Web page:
Last year I came across a Scott Boulder which I hoped to restore, out of a past and somewhat nostalgic tribute to Scott. Well if you read that post you’ll know that the bike was more than a small disaster. The big items like wheels, forks, seat tube and brakes were complete goners, succumbing to decades of corrosion. The drivetrain however was in pretty good shape and the frame, aside from the gaudy colors, was actually a pretty nice light chromoly Tange frame.
So, enter the Scott Boulder – Gravel Edition, because I had some wheels and stuff kicking around and it seemed like a fun thing to try. Being vintage myself, I remembered the Specialized RockCombo, that is I remembered it as a ridiculous and useless bike, in my opinion at the time, yet now here I am essentially building the RockCombo’s twin. Aside from trail riding a skinny tire 10-speed when I was a kid, I really had no experience riding a drop bar bike off pavement. Still, it sounded like fun.
So what the Boulder had was a frame, a 3×9 drivetrain, and a sketchy wheelset. What I had as far as parts lying around:
- Salsa Cowchipper drop bar that I bought from a guy I work with for $20.
- Mavic Cross wheel set that I purchased years back only to find that they were not disc compatible.
- Origin 8 saddle and seat post left over when I upgraded another bike to a Brooks saddle
- Sora 3×9 lever/shifters that I grabbed a few years back because they were cheap and I was thinking of a retro modern road bike.
- Stem, rear cluster, chrome fork, and new chain which I have no idea where they came from but I had them.
- Schwalbe Hurricane tires that I like, but had bounced around from bike to bike
Things I ended up purchasing:
- Adapter between stem and old style quill fork
- V-Brake adapter to connect road bike levers to V-brakes – there is a difference in the amount of cable that each pull.
- Schwalbe Rapid Robs – after my first ride in mud I realized that the Hurricanes wouldn’t do with this bike’s weight forward riding position. Over the past few days I’ve ridden on pavement, gravel, wet grass, muddy trails and a few root with the Rapid Robs….they are the ticket for this bike.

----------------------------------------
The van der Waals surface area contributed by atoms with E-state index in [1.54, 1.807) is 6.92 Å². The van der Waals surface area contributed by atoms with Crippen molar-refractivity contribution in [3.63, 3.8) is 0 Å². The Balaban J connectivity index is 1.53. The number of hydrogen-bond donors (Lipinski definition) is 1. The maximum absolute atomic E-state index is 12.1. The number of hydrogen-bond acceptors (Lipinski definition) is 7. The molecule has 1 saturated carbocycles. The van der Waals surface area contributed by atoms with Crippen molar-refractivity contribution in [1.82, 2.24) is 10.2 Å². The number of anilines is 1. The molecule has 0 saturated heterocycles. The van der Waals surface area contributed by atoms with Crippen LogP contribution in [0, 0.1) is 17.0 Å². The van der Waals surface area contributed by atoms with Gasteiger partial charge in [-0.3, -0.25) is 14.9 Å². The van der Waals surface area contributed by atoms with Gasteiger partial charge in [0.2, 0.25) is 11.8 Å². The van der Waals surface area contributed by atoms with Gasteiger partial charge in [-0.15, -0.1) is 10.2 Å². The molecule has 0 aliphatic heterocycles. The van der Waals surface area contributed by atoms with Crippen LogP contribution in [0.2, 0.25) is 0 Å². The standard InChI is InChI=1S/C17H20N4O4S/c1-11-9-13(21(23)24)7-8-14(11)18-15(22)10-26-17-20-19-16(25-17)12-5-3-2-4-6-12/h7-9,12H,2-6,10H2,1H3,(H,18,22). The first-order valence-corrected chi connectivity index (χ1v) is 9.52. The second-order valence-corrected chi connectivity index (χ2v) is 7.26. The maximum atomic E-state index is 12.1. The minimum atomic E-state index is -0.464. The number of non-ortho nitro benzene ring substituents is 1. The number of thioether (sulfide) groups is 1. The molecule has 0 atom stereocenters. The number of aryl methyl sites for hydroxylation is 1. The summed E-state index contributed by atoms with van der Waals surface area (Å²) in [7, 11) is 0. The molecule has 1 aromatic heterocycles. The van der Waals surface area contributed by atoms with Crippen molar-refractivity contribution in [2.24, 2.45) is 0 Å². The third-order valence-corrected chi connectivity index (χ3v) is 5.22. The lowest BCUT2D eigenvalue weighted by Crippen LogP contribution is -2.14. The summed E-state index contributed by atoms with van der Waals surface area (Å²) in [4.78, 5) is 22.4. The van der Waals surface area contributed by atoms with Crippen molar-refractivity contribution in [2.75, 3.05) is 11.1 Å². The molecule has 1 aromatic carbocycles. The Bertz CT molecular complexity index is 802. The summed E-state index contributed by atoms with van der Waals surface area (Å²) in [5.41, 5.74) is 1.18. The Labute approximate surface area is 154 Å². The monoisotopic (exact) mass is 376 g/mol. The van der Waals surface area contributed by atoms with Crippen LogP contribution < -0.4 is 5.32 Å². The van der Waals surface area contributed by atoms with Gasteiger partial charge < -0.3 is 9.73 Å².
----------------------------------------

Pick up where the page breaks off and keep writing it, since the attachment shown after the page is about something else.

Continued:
- New cables and bar tape because, well safety and comfort…but I also got them in greenish colors to match the bikes already gaudy colors.
I didn’t do a darn thing to the bike aside from cleaning, assembling and adjusting. I kind of like the Boulders faded retro color scheme and well, the wheels were yellow so I just went with it.
First ride was along the Nooksack out of Ferndale. The ride was fun, as I had hoped it would be, brakes were a bit funky because the V-brake adapters hadn’t arrived from China yet and the trail was slippery mud matched with my slick centered Hurricane tires so all in all the ride was just a bit on the sketchy side.
For this second ride I had both the Rapid Robs and the brake adapters installed, so this ride went much better than the first. I went riding out to the closed paved roads and a bit of the dirt/grass double track near the refineries at Cherry Point. I was impressed with how comfortable my Gravel Edition was with it’s big wide Cowchipper bars, and it was so on both dirt and pavement, even rolled nicer than I expected.
Third ride, today’s ride, was a little more ambitious. I aimed for the towers on Galbraith thinking, per my usual, that I’d have a workout on the road up and then try a few trails on the way down. I forgot about the Covid trail routing and there was a bit of logging, so I got the Gravel Edition right into some easy trail riding on Cow Belle and Lone Wolf before catching the road up to the towers. Easy or not, riding a drop bar bicycle on narrow trails, mud holes, roots, rocks, and wood bridges was all new terrain for me. Surprisingly, it’s just like riding a bike. 🙂